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What Can We Learn From This?

This is the arena that I almost didn’t get to play.

Nice looking, but that is not what I will remember most about this site. I share this now only because I do think there is something to learn from my experience. I won’t call them out here, but perhaps you could consider this a cautionary tale and the moral of the story is that parties and people should BOTH matter to your business because you (usually) only get one chance to make a first impression.

I called ahead to this arena…twice. The first time was when Aztec and I were traveling together and the guy who answered the phone said they had a few party groups, but when I asked about coming as walk-ins I was told they could accommodate walk-ins in between. So we made the trip, significantly out of our way and in place of the other arenas we had otherwise planned to visit.

Obviously as an advocate for the industry I understand that parties are your bread and butter when you run an FEC. That is exactly why we checked on the situation before making the drive. We both understand the business. So we were surprised when we got there and were told that their party group had the arena booked solid because they had 32 party players and only 16 vests, so they were alternating them in the games. I explained that I am a blogger and asked if we could do a short game (even reduced time would be fine) anywhere in between and was firmly told “I am NOT going to disrupt a party group.” Ok, I don’t want to disrupt a party group either, but what would be done if there were other walk-ins or casual players? The tone of the comment and the rest of our exchange was what made a less than favorable impression on me and also made me wonder if our business mattered to them at all. It did not feel like it in that moment.

We were told we could do a game in a little over half an hour when the party was done, which I’ll concede was fair enough and ordinarily that would not be all that long of a wait time, but we decided to forgo waiting out the party because of an unexpected circumstance calling us back to Long Island. Let me be clear that my issue with this arena (at this point) was not that we had to wait, but rather that we left feeling like our effort to patronize the business was secondary priority to the party and felt more like an inconvenience to them after we had gone out of our way to stop in. I felt a bit devalued as a customer. However, it was our decision to leave and drive two and a half hours back without playing any laser tag at this site.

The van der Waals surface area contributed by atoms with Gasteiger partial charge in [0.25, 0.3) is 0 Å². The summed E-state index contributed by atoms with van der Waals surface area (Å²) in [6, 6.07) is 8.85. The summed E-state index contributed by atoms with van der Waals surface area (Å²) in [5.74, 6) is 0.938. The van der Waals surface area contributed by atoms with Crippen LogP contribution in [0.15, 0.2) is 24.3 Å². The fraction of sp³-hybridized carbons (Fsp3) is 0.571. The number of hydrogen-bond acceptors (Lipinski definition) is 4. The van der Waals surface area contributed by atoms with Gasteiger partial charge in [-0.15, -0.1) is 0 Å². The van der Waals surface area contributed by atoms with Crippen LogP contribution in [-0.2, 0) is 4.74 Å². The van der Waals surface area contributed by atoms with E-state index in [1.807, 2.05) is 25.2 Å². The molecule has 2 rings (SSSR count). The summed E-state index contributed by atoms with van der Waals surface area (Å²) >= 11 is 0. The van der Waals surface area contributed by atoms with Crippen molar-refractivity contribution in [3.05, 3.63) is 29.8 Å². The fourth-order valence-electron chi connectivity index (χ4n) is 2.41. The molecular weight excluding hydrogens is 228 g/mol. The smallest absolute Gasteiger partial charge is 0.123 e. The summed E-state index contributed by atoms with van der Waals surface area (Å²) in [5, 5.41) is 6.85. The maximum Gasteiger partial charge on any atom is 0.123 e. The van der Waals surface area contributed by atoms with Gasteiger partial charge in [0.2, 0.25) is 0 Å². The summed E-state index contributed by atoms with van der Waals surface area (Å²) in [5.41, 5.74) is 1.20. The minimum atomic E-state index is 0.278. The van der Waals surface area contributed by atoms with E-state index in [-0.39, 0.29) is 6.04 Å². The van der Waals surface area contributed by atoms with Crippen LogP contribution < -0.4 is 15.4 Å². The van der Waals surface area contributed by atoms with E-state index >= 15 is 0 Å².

Was I reading too much into the guy’s tone? Well, I’m willing to give a place a second chance…and here it comes.

Later that same evening I decided it would be best for travel if I were to leave the city that night and find a hotel upstate. As luck would have it, the route to my chosen hotel would have me passing fairly close to this arena once more. So I went back to this business again that very same night. It was just two hours travel this time to get there (now that traffic was lighter)…so yeah, it was two hours away from where we started, two and a half hours drive back to Long Island and two hours drive up again for a return visit (nobody but me cares about playing laser tag THAT much, but at least this time it was on the route home). I started the return trip to the arena only after I called ahead once again. The employee who answered the phone this time asked when I would be arriving and I gave him an estimate of two hours. He said that was fine because their final party group would be done in one hour. Ok, sounds good!

I left Long Island and returned to the arena, more confident in the route having just been there earlier in the day. I walked up to the counter and asked to purchase a game of laser tag. The employee hesitated and the same manager from earlier came back and spoke with me. “Just you, not your friend? You should have been here ten minutes ago. It was wide open all afternoon. I have a party group now. They were on the schedule.” Seriously?! I am patient but was getting very close to (let’s just say) my breaking point! When he said this I told him about how I had called ahead to inquire about walk-in availability…AGAIN. Ultimately, they did put me in a game with a couple of staff members. I played and got to see a beautifully done two-level arena in the process.

If I had simply walked in, been sold a game and played (even if there was a wait) I am certain I would have only positive things to share. However, the experience was lessened for me because I felt like I had to work a bit too hard for this one. I suspect this mostly boils down to a matter of communication. So, what is the lesson learned? Treat both parties and walk-ins like they matter equally. You don’t need to tell me that your party group represents thousands of dollars to you (yes, he said that too). It may be true, but it is not something you should say to a customer to validate why some other group matters to you more. In good customer service, diplomacy counts. Please build time into your game schedule for both parties and general walk-in business to be accommodated and if/when your schedule is full please communicate that if someone calls ahead. It is easier to hear that an arena is full before I drive there…and would be significantly more appreciated to know before I drive there again! Let’s face it, I am a persistent and unusual customer, but most people walking in your door are only going to give you one chance to make a first impression. Make it a good one.

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